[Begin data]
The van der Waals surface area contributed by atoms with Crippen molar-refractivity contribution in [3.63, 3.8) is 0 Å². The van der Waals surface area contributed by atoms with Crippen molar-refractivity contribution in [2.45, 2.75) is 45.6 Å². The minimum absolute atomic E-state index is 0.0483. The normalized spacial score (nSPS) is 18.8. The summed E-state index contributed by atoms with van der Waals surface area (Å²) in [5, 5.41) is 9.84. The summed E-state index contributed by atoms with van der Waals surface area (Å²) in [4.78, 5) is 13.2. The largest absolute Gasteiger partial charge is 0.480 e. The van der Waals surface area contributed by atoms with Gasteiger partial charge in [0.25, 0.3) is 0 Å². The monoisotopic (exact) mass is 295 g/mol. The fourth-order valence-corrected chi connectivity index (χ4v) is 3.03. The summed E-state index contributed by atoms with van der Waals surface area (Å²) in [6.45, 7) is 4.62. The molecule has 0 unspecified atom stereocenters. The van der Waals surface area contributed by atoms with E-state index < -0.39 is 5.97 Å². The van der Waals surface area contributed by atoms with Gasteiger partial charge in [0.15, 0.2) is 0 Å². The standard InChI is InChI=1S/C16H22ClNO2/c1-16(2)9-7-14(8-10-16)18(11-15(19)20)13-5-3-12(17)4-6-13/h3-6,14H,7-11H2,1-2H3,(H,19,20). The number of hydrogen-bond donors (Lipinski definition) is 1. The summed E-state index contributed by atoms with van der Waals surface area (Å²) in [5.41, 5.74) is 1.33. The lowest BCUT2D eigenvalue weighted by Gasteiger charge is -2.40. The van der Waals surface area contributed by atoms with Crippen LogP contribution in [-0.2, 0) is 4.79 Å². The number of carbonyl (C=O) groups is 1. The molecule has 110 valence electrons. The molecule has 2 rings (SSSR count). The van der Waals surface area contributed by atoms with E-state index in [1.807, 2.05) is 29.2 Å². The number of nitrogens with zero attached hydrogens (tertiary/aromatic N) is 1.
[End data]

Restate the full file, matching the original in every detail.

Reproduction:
The van der Waals surface area contributed by atoms with Crippen molar-refractivity contribution in [3.63, 3.8) is 0 Å². The van der Waals surface area contributed by atoms with Crippen molar-refractivity contribution in [2.45, 2.75) is 45.6 Å². The minimum absolute atomic E-state index is 0.0483. The normalized spacial score (nSPS) is 18.8. The summed E-state index contributed by atoms with van der Waals surface area (Å²) in [5, 5.41) is 9.84. The summed E-state index contributed by atoms with van der Waals surface area (Å²) in [4.78, 5) is 13.2. The largest absolute Gasteiger partial charge is 0.480 e. The van der Waals surface area contributed by atoms with Gasteiger partial charge in [0.25, 0.3) is 0 Å². The monoisotopic (exact) mass is 295 g/mol. The fourth-order valence-corrected chi connectivity index (χ4v) is 3.03. The summed E-state index contributed by atoms with van der Waals surface area (Å²) in [6.45, 7) is 4.62. The molecule has 0 unspecified atom stereocenters. The van der Waals surface area contributed by atoms with E-state index < -0.39 is 5.97 Å². The van der Waals surface area contributed by atoms with Gasteiger partial charge in [0.15, 0.2) is 0 Å². The standard InChI is InChI=1S/C16H22ClNO2/c1-16(2)9-7-14(8-10-16)18(11-15(19)20)13-5-3-12(17)4-6-13/h3-6,14H,7-11H2,1-2H3,(H,19,20). The number of hydrogen-bond donors (Lipinski definition) is 1. The summed E-state index contributed by atoms with van der Waals surface area (Å²) in [5.41, 5.74) is 1.33. The lowest BCUT2D eigenvalue weighted by Gasteiger charge is -2.40. The van der Waals surface area contributed by atoms with Crippen LogP contribution in [-0.2, 0) is 4.79 Å². The number of carbonyl (C=O) groups is 1. The molecule has 110 valence electrons. The molecule has 2 rings (SSSR count). The van der Waals surface area contributed by atoms with E-state index in [1.807, 2.05) is 29.2 Å². The number of nitrogens with zero attached hydrogens (tertiary/aromatic N) is 1.